Dolutegravir-based treatment is significantly more likely to result in re-suppression of HIV after viral rebound than treatment containing efavirenz, a meta-analysis of four large clinical trials has reported.
The findings were presented this week at the International Congress on Drug Therapy in HIV Infection (HIV Glasgow) by Dr Andrew Hill of Liverpool University.
The capacity of an antiretroviral regimen to re-suppress HIV after viral rebound above the limit of detection is an especially important question for lower- and middle-income settings where a limited number of regimens are available.
If first-line treatment fails, second-line treatment is considerably more expensive, so it is critical to understand the likelihood of viral re-suppression when people continue with their existing regimen and receive enhanced adherence counselling, in line with World Health Organization guidelines for the management of viral rebound.
The question becomes even more critical in second-line treatment, where there are fewer options for replacement treatment.
Dolutegravir-based treatment is recommended as a preferred option for first-line treatment due to its high barrier to resistance. Treatment with dolutegravir is also better tolerated than efavirenz-based treatment.
To evaluate whether dolutegravir-based treatment is more likely to lead to re-suppression of HIV after viral rebound, investigators pooled data from four large studies that compared dolutegravir to efavirenz-based or protease inhibitor-based treatment in sub-Saharan Africa.
The studies included in the analysis were:
- ADVANCE, a comparison of dolutegravir or efavirenz, paired with either tenofovir disoproxil/emtricitabine or tenofovir alafenamide/emtricitabine, carried out in previously untreated people in South Africa.
- NAMSAL, a comparison of dolutegravir or lower-dose efavirenz, paired with tenofovir disoproxil/lamivudine, carried out in previously untreated people in Cameroon.
- DOLPHIN-2, a comparison of dolutegravir and efavirenz, paired with tenofovir disoproxil/lamivudine, carried out in previously untreated pregnant women in Uganda.
- VISEND, a comparison of several NRTI combinations when switching to second-line treatment containing dolutegravir or a boosted protease inhibitor.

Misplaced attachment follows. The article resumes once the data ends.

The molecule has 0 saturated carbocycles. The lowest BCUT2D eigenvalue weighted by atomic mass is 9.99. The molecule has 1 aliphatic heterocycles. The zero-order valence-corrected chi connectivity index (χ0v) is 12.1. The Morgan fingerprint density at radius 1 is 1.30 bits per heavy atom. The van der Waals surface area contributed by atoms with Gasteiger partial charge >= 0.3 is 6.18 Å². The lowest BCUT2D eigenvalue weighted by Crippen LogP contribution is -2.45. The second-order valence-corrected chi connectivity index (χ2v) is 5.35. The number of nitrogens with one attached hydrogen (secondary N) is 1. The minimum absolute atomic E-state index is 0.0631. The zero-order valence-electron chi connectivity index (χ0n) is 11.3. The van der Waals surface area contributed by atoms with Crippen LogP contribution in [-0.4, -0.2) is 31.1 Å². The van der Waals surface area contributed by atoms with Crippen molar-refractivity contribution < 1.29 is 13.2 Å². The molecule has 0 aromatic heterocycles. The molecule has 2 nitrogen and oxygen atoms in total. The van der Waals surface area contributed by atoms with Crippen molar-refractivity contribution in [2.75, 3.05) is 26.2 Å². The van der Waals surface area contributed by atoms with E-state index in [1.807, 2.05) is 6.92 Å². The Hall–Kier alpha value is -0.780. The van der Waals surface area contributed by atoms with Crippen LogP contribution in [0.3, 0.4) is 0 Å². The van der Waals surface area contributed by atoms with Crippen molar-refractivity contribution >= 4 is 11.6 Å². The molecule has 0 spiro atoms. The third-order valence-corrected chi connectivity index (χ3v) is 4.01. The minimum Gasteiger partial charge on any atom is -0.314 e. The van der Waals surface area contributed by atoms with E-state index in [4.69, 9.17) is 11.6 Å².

The analysis looked at viral re-suppression rates in participants in the four studies who had experienced viral failure (a viral load above 1000 copies after week 24) and did not change treatment. Participants with viral failure could be classified either as re-suppressing HIV, having persistent virus levels above 1000 copies or lost to follow-up.
In ADVANCE, viral failure rates were similar across the three study arms (8-13%) but re-suppression rates ranged from 23% in the efavirenz study arm to 41% and 59% in the dolutegravir arms. The same pattern was evident in NAMSAL; 15% and 17% experienced viral failure in the two study arms but whereas 60% in the dolutegravir arm re-suppressed viral load, only 27% in the efavirenz arm did so.
In VISEND, people who entered the study with viral load above 1000 copies/ml were more likely to experience viral failure than those with baseline viral load below 1000 copies/ml. Viral failure occurred more often in the boosted protease inhibitor study arms (20-27%) than in the dolutegravir arms (12-18%). Re-suppression occurred less often in the boosted protease inhibitor arms (17-19%) than in the dolutegravir arms (34-41%).
In DOLPHIN-2, viral failure and re-suppression did not differ substantially between the dolutegravir and efavirenz arms.
In the meta-analysis, the rate of viral re-suppression was significantly higher for dolutegravir than efavirenz (p=0.04).
In three of the four studies, sustained viraemia above 1000 copies/ml was more common in those with viral failure who did not receive dolutegravir. For example, in ADVANCE, 52% of those with viral failure in the efavirenz arm had a sustained viral load above 1000 copies/ml after week 24 of the study, compared with 14% and 27% in the dolutegravir arms. The same pattern was seen in NAMSAL and VISEND, but not in DOLPHIN-2.
Presenting the study findings, Dr Andrew Hill said that more research was needed to assess how much adherence counselling and sustained viraemia are required before people taking dolutegravir are offered a new regimen. He pointed out that new South African treatment guidelines only recommend a switch from dolutegravir if integrase inhibitor resistance is detected.
Professor Linda-Gail Bekker of the Desmond Tutu HIV Centre at the University of Cape Town said that long-term follow-up of people who re-suppress viral load on dolutegravir is needed. She asked whether people who re-suppress ultimately fail on dolutegravir, as has been previously shown for NNRTI-based treatment.
Hill A et al. Virological failure and HIV RNA re-suppression rates in four randomised trials of dolutegravir, efavirenz or protease inhibitor-based treatment in 3116 participants. International Congress on Drug Therapy in HIV Infection (HIV Glasgow), abstract O42, 2022.